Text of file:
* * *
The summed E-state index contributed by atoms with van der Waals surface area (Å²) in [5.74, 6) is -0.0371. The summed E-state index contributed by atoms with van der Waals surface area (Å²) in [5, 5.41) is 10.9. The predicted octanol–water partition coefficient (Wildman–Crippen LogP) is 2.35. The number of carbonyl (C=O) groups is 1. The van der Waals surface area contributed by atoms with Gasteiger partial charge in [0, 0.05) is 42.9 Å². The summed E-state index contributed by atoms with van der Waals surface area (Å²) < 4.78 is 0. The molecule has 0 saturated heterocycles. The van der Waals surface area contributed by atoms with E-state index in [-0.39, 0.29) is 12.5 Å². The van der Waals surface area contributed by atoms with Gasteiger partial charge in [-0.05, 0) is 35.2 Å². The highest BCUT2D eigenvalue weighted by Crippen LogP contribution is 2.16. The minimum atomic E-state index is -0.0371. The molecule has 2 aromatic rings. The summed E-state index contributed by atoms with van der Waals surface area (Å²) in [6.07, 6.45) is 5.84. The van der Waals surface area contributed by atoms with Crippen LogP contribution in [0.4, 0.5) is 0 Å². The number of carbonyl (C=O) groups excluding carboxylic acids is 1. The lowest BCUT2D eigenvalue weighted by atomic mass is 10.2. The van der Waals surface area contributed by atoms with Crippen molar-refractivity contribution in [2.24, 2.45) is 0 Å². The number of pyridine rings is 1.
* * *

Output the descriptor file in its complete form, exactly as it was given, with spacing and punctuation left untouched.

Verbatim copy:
The summed E-state index contributed by atoms with van der Waals surface area (Å²) in [5.74, 6) is -0.0371. The summed E-state index contributed by atoms with van der Waals surface area (Å²) in [5, 5.41) is 10.9. The predicted octanol–water partition coefficient (Wildman–Crippen LogP) is 2.35. The number of carbonyl (C=O) groups is 1. The van der Waals surface area contributed by atoms with Gasteiger partial charge in [0, 0.05) is 42.9 Å². The summed E-state index contributed by atoms with van der Waals surface area (Å²) < 4.78 is 0. The molecule has 0 saturated heterocycles. The van der Waals surface area contributed by atoms with E-state index in [-0.39, 0.29) is 12.5 Å². The van der Waals surface area contributed by atoms with Gasteiger partial charge in [-0.05, 0) is 35.2 Å². The highest BCUT2D eigenvalue weighted by Crippen LogP contribution is 2.16. The minimum atomic E-state index is -0.0371. The molecule has 2 aromatic rings. The summed E-state index contributed by atoms with van der Waals surface area (Å²) in [6.07, 6.45) is 5.84. The van der Waals surface area contributed by atoms with Crippen LogP contribution in [0.4, 0.5) is 0 Å². The number of carbonyl (C=O) groups excluding carboxylic acids is 1. The lowest BCUT2D eigenvalue weighted by atomic mass is 10.2. The van der Waals surface area contributed by atoms with Crippen molar-refractivity contribution in [2.24, 2.45) is 0 Å². The number of pyridine rings is 1.